It would be easy to dismiss Man of Steel as a mess, as an overly high-minded yet ironically run-of-the-mill FX-laden comic book fan-boy extravaganza. Yet if you go in with lowered expectations (expect to leave with a headache and don’t expect this to be anything nearly as good as Nolan’s Batman films) you’ll find yourself entertained, and you’ll find something beneath the surface. Take for instance, the quasi-Nazi/quasi-art-deco Kryptonian history lesson Kal-El gets from Jor-El’s digital ghost (don’t ask) in the abandoned Alaskan outpost/fortress of solitude. Or how about that little in-joke where Pa Kent’s grave is etched with a date of death in 1997 – wasn’t that the same year Costner’s career died? Then there are the wacked out visuals on Krypton and the prescient product placement in Smallville. Your eyes can’t help but notice the Sears and IHOP signs as Smallville gets trashed by Zod and his gang – and then notice the parallel destruction of Metropolis where Lexcorp signs (a fake corporation hinting at a very mad Lex Luther behind the scenes who will not doubt be mad in the sequel over all this property destruction) are all over the city.
And with the smartest man in the room in the background or behind the proverbial golden curtain (be it Lex Luther NOT in the film or Nolan behind the film), you can’t help but probe for deeper meaning whether it’s there or not.
Let’s just say that Nolan’s Batman trilogy painted a picture of liberal elitism marrying corporate fascism. The villains were terrorists, and as they held the big city hostage, a liberal celebrity playboy who also just happened to be a corporate big wig had to push the boundaries of the law (remember all that cell-phone monitoring in The Dark Knight?) to save the day and restore order.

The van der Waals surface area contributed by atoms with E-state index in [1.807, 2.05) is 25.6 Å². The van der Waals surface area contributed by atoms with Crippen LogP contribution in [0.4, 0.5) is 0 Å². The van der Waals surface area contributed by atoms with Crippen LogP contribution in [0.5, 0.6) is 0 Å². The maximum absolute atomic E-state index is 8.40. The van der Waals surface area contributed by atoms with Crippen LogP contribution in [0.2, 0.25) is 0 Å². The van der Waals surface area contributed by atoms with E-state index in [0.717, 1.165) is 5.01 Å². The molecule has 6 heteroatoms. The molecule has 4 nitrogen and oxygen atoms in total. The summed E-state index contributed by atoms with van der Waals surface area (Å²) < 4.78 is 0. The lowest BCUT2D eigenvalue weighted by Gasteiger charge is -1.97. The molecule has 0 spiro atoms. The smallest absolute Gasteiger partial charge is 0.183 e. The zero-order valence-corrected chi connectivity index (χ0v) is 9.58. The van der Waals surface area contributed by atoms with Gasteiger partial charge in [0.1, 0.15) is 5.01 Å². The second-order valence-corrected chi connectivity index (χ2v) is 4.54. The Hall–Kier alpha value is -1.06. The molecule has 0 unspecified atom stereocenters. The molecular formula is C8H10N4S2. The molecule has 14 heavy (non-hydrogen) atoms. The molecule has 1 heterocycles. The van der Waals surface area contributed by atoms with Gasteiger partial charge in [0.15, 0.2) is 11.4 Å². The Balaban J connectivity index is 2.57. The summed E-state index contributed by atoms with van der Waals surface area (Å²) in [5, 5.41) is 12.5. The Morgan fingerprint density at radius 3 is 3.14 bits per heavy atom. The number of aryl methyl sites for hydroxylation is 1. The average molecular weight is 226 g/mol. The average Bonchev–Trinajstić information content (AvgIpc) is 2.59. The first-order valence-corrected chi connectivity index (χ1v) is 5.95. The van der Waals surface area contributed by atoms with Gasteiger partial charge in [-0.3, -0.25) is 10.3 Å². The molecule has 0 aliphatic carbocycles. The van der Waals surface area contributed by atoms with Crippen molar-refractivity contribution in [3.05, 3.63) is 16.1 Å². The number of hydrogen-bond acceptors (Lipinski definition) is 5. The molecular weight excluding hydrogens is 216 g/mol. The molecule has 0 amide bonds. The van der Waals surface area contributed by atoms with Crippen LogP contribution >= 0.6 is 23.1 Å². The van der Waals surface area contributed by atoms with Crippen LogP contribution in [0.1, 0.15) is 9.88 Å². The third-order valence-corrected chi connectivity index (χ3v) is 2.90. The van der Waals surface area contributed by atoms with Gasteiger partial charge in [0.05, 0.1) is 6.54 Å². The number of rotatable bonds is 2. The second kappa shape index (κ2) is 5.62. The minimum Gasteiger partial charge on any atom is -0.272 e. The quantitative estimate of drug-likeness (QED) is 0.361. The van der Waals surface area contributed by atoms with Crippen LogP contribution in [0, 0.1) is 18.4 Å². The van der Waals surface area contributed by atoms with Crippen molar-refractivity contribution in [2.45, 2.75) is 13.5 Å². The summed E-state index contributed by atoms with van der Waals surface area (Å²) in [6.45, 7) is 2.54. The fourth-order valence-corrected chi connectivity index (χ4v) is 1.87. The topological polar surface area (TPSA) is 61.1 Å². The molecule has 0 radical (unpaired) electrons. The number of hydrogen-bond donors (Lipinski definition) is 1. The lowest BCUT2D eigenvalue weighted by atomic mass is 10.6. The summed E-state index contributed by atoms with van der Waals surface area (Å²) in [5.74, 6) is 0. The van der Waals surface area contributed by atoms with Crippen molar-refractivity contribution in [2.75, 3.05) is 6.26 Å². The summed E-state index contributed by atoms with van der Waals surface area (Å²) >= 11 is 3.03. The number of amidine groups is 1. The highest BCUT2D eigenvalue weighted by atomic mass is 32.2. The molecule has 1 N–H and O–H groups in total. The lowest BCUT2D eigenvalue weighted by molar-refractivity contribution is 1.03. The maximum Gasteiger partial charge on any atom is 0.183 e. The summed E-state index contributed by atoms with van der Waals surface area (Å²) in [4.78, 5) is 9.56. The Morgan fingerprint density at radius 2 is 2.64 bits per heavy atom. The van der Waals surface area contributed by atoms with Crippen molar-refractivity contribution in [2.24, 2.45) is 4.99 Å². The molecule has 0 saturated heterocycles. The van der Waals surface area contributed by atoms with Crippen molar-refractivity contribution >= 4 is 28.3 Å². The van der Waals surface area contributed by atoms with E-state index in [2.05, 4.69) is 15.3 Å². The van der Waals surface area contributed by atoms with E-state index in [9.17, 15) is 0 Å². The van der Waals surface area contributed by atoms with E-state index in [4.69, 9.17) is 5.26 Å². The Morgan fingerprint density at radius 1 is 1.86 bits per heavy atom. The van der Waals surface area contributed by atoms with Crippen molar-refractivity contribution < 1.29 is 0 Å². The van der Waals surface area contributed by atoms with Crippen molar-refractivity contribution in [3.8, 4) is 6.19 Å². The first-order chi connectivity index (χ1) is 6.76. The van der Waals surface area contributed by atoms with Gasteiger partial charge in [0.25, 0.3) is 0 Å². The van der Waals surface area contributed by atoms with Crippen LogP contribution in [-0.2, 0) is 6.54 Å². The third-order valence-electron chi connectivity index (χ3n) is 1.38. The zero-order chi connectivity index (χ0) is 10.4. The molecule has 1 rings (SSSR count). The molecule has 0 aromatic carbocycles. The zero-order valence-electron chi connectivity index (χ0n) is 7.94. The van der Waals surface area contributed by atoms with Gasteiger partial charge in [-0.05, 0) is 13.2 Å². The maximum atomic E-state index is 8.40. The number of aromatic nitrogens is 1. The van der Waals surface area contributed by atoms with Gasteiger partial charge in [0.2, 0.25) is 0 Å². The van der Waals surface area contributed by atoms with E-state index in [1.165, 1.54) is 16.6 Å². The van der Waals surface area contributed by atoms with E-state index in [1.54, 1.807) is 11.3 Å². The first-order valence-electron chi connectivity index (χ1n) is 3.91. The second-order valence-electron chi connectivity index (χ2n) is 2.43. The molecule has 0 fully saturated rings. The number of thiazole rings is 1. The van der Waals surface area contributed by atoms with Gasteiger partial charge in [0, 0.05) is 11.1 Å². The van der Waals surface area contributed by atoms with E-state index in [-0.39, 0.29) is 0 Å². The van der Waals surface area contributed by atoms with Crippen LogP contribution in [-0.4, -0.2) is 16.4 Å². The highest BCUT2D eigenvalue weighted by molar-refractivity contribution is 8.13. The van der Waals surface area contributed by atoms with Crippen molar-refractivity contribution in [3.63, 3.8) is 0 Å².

Say then what does Snyder’s Man of Steel represent? Here we essentially have a god-like superhero rising from the American heartland and completely destroying a big city (full of all those smug elitists and run by corporations) in an all-out one-on-one battle between good and evil (Kal-El and Zod). At one point, Superman tells a suspicious general that he should trust him because, “I’m from Kansas. I’m as American as it gets.” What is this if not grand-scale Tea Party wish-fulfillment?
If, as I’ve been saying for years, Christopher Nolan is this generation’s Fritz Lang…then that makes Zack Snyder this generation’s…dun dun dun…Leni Riefenstahl. Yes, that’s giving Snyder way too much credit, but what is he here but a visual propagandist?
And that makes the inevitable Übermensch franchise something worth watching.
Or maybe it’s just a run of the mill rock-em-sock-em comic book movie with some hokey attempts at depth and a better than average cast that should please most summertime audience members.
After all, in its simplest terms, the Superman mythos taps into man’s innate desire to want to fly.
Why then did I feel like Snyder captured more a sense of a civilization crashing and burning?
WOWIE-ZOWIE look at the building fall down! And that other building fall down!
Nom-nom-nom pass the popcorn.
Written by David H. Schleicher